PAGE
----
The occurrence of individuals homozygous or compound heterozygous for PNKP variants which are either homozygous or heterozygous for the MED25 variant indicates that the MED25 variant is a hitchhiker variant in linkage disequilibrium on the same haplotype with the PNKP variant p.Gln517del. Despite its relatively high population frequency (1067/274,696; gnomAD All), no additional CMT2 patients have been identified with variants in MED25. Only three patients were recently reported, but these patients had additional variants in other CMT-related genes, which could well explain their phenotype [3].

In our previous study, we demonstrated that in rats Med25 expression correlated with Pmp22 dosage and expression, which is interesting because Pmp22 is a gene involved in demyelinating peripheral neuropathies. We proposed that both Med25 and Pmp22 expression are regulated by neuron-Schwann cell interactions. In addition, we demonstrated that the p.Ala335Val variant in the mediator of transcription MED25 increases the activation of the target genes in the peripheral nervous system [2]. Considering this, and that both the p.Ala335Val mutation in MED25 and a mutation in codon 517 of PNKP have shown to modify the codified protein’s function [2, 12], and the late age of onset and mild affectation of the CR-P patients, it would be possible to hypothesize that the MED25 variant confers a protective effect in them. In order to test this, patients that only present the PKNP variant would be useful to compare them clinically with patients of the CR-P family.

The involvement of PNKP in neurodegenerative disorders was already reported by Poulton et al. (2013) who presented two cases affected with a progressive polyneuropathy with early onset, severe progressive cerebellar atrophy, microcephaly, mild epilepsy, and intellectual disability. A homozygous variant (c.1250_1266dup, p.Thr424GlyfsX48) in PNKP was identified in these cases [6]. This gene, mainly related so far with AOA4 and MCSZ, has also been found through exome analysis in an individual initially diagnosed with an axonal form of Charcot-Marie-Tooth disease. This individual was homozygous for the variant p.Thr408del, also identified in our study [14]. Therefore, this study confirms the role of PNKP mutations in peripheral polyneuropathies and add data associated to the variability of the PNKP-related phenotype, due to the late age of onset of the neuropathy in our PNPK mutated patients. In conclusion, we provide evidence that PNKP is the main gene related to CMT2B2 instead of MED25, and that it should be considered as a gene involved in an axonal peripheral neuropathy with late age onset, cerebellar atrophy, and with or without oculomotor apraxia.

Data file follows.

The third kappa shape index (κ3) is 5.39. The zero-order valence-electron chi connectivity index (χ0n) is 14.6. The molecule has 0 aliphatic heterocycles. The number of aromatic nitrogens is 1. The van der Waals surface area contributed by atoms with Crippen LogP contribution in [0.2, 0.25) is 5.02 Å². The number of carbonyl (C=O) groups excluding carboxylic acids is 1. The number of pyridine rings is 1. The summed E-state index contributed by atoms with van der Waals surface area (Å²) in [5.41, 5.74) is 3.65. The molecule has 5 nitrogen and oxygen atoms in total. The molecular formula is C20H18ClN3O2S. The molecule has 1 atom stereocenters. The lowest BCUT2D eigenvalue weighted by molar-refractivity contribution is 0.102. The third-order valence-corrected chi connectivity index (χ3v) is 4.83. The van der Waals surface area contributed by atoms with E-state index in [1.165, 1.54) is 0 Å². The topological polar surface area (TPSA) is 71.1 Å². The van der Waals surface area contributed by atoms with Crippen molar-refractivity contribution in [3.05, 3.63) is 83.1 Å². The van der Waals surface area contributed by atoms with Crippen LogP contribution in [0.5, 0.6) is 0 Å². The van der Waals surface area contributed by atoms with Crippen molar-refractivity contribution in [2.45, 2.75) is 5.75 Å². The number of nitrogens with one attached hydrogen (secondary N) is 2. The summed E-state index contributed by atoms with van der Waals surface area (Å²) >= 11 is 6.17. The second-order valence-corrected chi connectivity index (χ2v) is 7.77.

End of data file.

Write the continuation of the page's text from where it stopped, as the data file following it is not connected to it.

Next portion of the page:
Notes

Acknowledgements

We thank the patients and other family members for their cooperation in this study and Dr. Carolina Céspedes for the technical assistance. Support from the University of Costa Rica is gratefully acknowledged (project 111-B2-372). We dedicate this paper in memory of Prof. Bernd Rautenstrauß, who initiated this study 20 years ago and sadly passed away in 2015.

Compliance with ethical standards

The study was approved by the institutional review board at University of Costa Rica.

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© The Author(s) 2018

Open Access This article is distributed under the terms of the Creative Commons Attribution 4.0 International License (http://creativecommons.org/licenses/by/4.0/), which permits unrestricted use, distribution, and reproduction in any medium, provided you give appropriate credit to the original author(s) and the source, provide a link to the Creative Commons license, and indicate if changes were made.

Authors and Affiliations

  • Alejandro Leal
    • 1
    • 2
    • 4
  • Sixto Bogantes-Ledezma
    • 3
  • Arif B. Ekici
    • 4
  • Steffen Uebe
    • 4
  • Christian T. Thiel
    • 4
  • Heinrich Sticht
    • 5
  • Martin Berghoff
    • 6
  • Corinna Berghoff
    • 7
  • Bernal Morera
    • 8
  • Michael Meisterernst
    • 9
  • André Reis
    • 4
  1. 1.Section of Genetics and Biotechnology, School of BiologyUniversidad de Costa RicaSan JoséCosta Rica
  2. 2.Neuroscience Research CenterUniversidad de Costa RicaSan JoséCosta Rica
  3. 3.Neurology DepartmentHospital San Juan de DiosSan JoséCosta Rica
  4. 4.Institute of Human GeneticsFriedrich-Alexander-Universität Erlangen-Nürnberg (FAU)ErlangenGermany
  5. 5.Institute of BiochemistryFriedrich-Alexander-Universtät Erlangen-NürnbergErlangenGermany
  6. 6.Klinikum der Justus-Liebig-UniversitätGießenGermany
  7. 7.Practice of NeurologyGießenGermany
  8. 8.School of Biological SciencesUniversidad NacionalHerediaCosta Rica
  9. 9.Institute of Molecular Tumor BiologyWilhelms UniversitätMünsterGermany